Breast cancer cells can break away from the original site and move around the body to form secondary breast cancer. This spread usually occurs via blood and lymphatics. Lymph nodes in the arm pit are a common place for breast cancer to spread. Such spread can happen to some of the distant organs like liver, lungs, bones, brain, etc.
Q12) HOW DO I DECIDE WHICH TREATMENT OPTION IS BEST FOR ME?
Your physician will discuss about the treatment options. Although there are four standard ways to treat breast cancer, surgery, chemotherapy, radiation therapy, hormonal therapy, several treatments may be combined. Your doctor will recommend treatment depending on the type and location of cancer, the stage at which it is detected, your age, and general health condition.
Q13) HOW DO I DECIDE WHICH SURGERY IS RIGHT FOR ME?
Two main types of surgery are used in treatment of breast cancer.
First is the breast conservation surgery- Only the cancerous lump in the breast and a small amount of surrounding normal tissue is removed. Rest of the breast tissue is left intact.
The second is the mastectomy- Whole of the affected breast is operated and removed.
Your surgeon will decide the type of surgery most suitable for you, considering number of factors like the size and the location of the tumour within the breast.
Women who undergo breast conservation surgery will require radiation therapy after surgery. Radiation therapy reduces the chances of tumour recurring in the breast.
Q14) IS IT NECESSARY TO UNDERGO AN OPERATION TO REMOVE THE GLANDS FROM THE ARM PIT?
The most common site for breast cancer cells to spread is to the small glands called lymph nodes in the arm pit. This is done through a procedure known as sentinel lymph node biopsy or axiliary lymph node dissection. This is normally performed at the same time as removal of the breast tumour or complete breast. This procedure helps us in planning the further treatment like chemotherapy and radiation therapy.
Q15) IF I HAVE A MASTECTOMY, DOES THAT MEAN I WONT NEED ANY OTHER TREATMENT AFTER SURGERY?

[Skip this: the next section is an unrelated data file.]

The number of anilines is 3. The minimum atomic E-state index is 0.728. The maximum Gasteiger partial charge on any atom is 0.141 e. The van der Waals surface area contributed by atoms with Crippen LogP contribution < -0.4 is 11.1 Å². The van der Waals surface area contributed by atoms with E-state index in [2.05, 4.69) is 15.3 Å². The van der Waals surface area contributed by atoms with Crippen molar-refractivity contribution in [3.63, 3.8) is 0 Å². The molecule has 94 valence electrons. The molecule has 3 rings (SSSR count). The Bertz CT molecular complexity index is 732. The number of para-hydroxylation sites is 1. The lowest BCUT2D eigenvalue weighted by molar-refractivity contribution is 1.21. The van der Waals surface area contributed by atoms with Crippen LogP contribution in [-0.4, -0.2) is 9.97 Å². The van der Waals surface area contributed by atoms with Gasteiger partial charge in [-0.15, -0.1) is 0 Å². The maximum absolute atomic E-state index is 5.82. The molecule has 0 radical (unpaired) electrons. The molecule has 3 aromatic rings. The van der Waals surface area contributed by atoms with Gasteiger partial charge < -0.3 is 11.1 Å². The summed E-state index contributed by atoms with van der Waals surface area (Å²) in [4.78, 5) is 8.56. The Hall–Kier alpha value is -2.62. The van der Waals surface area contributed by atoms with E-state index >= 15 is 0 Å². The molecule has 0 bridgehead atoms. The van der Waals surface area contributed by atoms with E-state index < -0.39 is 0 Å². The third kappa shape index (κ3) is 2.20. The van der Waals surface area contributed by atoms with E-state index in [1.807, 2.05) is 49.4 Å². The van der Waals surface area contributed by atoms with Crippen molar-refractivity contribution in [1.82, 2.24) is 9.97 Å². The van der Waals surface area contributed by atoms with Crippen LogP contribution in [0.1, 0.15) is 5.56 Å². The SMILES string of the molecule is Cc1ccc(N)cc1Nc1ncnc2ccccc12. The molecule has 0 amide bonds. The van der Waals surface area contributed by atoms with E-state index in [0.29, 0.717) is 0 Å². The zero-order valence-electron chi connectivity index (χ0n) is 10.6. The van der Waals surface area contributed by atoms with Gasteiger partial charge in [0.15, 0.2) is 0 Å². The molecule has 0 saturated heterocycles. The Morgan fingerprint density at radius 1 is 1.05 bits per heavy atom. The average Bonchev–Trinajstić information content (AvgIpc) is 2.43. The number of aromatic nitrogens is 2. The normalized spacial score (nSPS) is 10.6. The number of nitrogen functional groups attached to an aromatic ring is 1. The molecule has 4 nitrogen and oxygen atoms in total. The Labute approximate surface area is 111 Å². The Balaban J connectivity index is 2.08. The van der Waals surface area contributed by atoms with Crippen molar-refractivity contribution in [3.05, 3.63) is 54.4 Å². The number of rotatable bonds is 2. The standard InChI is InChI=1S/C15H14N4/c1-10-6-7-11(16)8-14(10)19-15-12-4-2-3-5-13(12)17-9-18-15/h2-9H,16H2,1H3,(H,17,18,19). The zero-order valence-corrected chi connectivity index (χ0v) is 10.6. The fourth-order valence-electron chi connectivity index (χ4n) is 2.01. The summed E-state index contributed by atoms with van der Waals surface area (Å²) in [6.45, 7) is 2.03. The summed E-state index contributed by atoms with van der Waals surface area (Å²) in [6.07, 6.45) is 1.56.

NO. In some cases after mastectomy it may still be necessary to undergo radiotherapy, chemotherapy and hormonal therapy depending on the type of the tumour and the stage of the disease.
Q16) WHAT ARE THE SIDE EFFECTS OF THE TREATMENT?
The side effects of chemotherapy are different for different people. This also depends on the different kinds of drugs and drug doses which are used. The side effects of chemotherapy are
a) Nausea and vomiting
b) Hair loss
e) Mouth sores
Not everyone will experience all the side effects.
Fibrosis or scarring of the remaining breast tissue may occur following radiotherapy. In some cases breast can become noticeably smaller and harder. Fibrosis can also block lymph drainage of the arm and cause lymphoedema.
The side effects are similar to symptoms experienced by women who are going through the menopause such as hot flushes, night sweats, vaginal dryness, irregular periods and in some cases joint pain.
Q17) SHOULD MY FAMILY MEMBERS BE TESTED FOR CANCER?
Some cancers like breast, prostate, pancreatic and colon can have a hereditary component. If someone in the family has one of the these cancers, it may be advisable for other family members to undergo genetic testing.
Q18) WILL MY CANCER COME BACK?
This is one of the most common questions asked by cancer survivors. In some cases cancer can recur or a new cancer can form years or even decades after treatment. One of the goals of breast cancer support group is to help patients come to terms with their fears about cancer recurrence so that they can lead a productive and fulfilling life. Another goal is to ensure that the survivors realize the importance of periodic checkups after their last treatment for cancer.